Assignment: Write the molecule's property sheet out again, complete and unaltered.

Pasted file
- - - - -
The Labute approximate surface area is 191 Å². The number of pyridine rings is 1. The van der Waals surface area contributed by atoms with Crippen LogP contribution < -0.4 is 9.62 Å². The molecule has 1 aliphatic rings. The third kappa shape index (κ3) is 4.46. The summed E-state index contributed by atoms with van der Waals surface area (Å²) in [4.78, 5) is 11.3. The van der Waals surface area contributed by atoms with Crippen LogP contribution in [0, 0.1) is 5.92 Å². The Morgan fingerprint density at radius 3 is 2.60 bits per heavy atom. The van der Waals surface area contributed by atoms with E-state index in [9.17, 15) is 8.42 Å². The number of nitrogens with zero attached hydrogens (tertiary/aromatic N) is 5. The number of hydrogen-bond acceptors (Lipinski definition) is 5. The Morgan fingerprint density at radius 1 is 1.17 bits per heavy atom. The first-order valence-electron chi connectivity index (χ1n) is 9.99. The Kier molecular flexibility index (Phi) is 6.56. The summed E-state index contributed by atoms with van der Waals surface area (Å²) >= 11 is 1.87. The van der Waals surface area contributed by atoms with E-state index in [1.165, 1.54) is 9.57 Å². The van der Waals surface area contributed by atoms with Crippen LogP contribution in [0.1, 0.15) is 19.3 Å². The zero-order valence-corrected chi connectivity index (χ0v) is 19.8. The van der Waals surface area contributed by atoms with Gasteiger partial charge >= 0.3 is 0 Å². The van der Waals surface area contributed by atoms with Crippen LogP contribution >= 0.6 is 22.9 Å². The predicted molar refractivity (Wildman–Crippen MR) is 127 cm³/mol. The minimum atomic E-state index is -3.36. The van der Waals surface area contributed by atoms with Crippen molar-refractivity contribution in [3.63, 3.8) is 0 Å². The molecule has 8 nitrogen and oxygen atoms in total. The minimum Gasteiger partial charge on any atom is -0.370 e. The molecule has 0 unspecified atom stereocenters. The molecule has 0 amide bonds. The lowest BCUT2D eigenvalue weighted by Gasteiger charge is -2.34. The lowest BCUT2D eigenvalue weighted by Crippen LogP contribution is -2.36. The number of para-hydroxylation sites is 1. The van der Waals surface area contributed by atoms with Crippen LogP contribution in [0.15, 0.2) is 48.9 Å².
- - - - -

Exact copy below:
The Labute approximate surface area is 191 Å². The number of pyridine rings is 1. The van der Waals surface area contributed by atoms with Crippen LogP contribution < -0.4 is 9.62 Å². The molecule has 1 aliphatic rings. The third kappa shape index (κ3) is 4.46. The summed E-state index contributed by atoms with van der Waals surface area (Å²) in [4.78, 5) is 11.3. The van der Waals surface area contributed by atoms with Crippen LogP contribution in [0, 0.1) is 5.92 Å². The Morgan fingerprint density at radius 3 is 2.60 bits per heavy atom. The van der Waals surface area contributed by atoms with E-state index in [9.17, 15) is 8.42 Å². The number of nitrogens with zero attached hydrogens (tertiary/aromatic N) is 5. The number of hydrogen-bond acceptors (Lipinski definition) is 5. The Morgan fingerprint density at radius 1 is 1.17 bits per heavy atom. The first-order valence-electron chi connectivity index (χ1n) is 9.99. The Kier molecular flexibility index (Phi) is 6.56. The summed E-state index contributed by atoms with van der Waals surface area (Å²) >= 11 is 1.87. The van der Waals surface area contributed by atoms with E-state index in [1.165, 1.54) is 9.57 Å². The van der Waals surface area contributed by atoms with Crippen LogP contribution in [0.1, 0.15) is 19.3 Å². The zero-order valence-corrected chi connectivity index (χ0v) is 19.8. The van der Waals surface area contributed by atoms with Gasteiger partial charge >= 0.3 is 0 Å². The van der Waals surface area contributed by atoms with Crippen LogP contribution >= 0.6 is 22.9 Å². The predicted molar refractivity (Wildman–Crippen MR) is 127 cm³/mol. The minimum atomic E-state index is -3.36. The van der Waals surface area contributed by atoms with Crippen molar-refractivity contribution in [3.63, 3.8) is 0 Å². The molecule has 8 nitrogen and oxygen atoms in total. The minimum Gasteiger partial charge on any atom is -0.370 e. The molecule has 0 unspecified atom stereocenters. The molecule has 0 amide bonds. The lowest BCUT2D eigenvalue weighted by Gasteiger charge is -2.34. The lowest BCUT2D eigenvalue weighted by Crippen LogP contribution is -2.36. The number of para-hydroxylation sites is 1. The van der Waals surface area contributed by atoms with Crippen LogP contribution in [0.15, 0.2) is 48.9 Å².